David Cameron said he would consider a quarantine system for returning Ebola health workers if it was recommended by the Government’s chief medical officer.
It came as the condition of British nurse Pauline Cafferkey was said to be deteriorating. The 39-year-old, who is being treated in isolation at the Royal Free Hospital in north London, is in a critical condition, the hospital said.
The Scottish public health nurse was one of a team of 30 medical volunteers deployed to Sierra Leone by the UK Government in November and had been working with Save the Children at the Ebola Treatment Centre in Kerry Town.
After returning to Heathrow Airport on December 28 she was given the all-clear to fly to Glasgow where she lives. The following morning she was diagnosed with Ebola and placed in isolation at a Glasgow hospital before being flown south.
The Prime Minister told BBC’s Andrew Marr Show that Ebola was “the thing uppermost in my mind” with Pauline Cafferkey in hospital.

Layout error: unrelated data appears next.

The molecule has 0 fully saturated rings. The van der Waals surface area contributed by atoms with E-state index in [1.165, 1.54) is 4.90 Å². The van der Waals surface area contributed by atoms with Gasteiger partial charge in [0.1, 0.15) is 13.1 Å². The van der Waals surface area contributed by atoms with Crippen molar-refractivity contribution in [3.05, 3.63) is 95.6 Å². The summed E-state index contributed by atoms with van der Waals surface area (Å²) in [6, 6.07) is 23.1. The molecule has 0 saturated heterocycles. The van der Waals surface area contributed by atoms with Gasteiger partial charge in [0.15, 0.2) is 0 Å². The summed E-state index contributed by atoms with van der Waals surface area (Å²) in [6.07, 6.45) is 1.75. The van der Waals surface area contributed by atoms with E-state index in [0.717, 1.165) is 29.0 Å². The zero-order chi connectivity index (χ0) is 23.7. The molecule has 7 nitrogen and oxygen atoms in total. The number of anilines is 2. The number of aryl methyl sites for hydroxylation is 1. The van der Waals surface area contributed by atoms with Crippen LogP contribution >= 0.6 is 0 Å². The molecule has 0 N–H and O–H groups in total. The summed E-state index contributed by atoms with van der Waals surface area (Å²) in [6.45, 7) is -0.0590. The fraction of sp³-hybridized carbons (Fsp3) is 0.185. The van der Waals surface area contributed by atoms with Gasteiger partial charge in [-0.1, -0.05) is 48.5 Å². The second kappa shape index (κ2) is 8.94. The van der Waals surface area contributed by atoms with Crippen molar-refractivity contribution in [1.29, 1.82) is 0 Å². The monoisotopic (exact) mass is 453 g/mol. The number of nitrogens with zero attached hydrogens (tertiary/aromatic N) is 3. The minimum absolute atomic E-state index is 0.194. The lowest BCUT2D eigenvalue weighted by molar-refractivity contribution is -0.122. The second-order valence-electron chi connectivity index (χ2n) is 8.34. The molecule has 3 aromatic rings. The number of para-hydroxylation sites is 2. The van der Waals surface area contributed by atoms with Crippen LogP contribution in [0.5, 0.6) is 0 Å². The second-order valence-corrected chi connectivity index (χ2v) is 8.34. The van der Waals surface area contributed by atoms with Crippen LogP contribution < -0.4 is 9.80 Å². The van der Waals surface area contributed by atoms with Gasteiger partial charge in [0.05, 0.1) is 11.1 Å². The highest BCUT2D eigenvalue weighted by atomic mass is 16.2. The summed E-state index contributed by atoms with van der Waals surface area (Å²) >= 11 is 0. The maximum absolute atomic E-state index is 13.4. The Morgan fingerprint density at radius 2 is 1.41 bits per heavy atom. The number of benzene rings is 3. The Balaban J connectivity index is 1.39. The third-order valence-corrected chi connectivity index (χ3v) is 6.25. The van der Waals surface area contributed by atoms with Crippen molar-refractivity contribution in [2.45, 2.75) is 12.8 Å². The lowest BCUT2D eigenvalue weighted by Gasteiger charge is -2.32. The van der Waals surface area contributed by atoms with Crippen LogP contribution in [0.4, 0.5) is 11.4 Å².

Asked whether airport screening is failing, he said: “Her temperature was taken several times but then she was allowed to go on and travel to Scotland and what I have said very clearly is we should have a precautionary principle in place.
“If you are still in doubt, if there’s uncertainty, there’s proper arrangements for you to go to the Northwick Park Hospital in Middlesex to be observed and to have further tests there before going further.
“If we need to change further, if the chief medical officer says we need a system of quarantine or anything like that, then we should put that in place. But it is important to listen to the medical experts and then make the decision.”
Pauline Cafferkey was being treated with blood from a survivor and an unproven, experimental antiviral drug.
She is the second Briton to test positive and the first to do so on UK soil after nurse William Pooley contracted Ebola while volunteering in Sierra Leone in August before getting the all-clear after treatment at the Royal Free Hospital.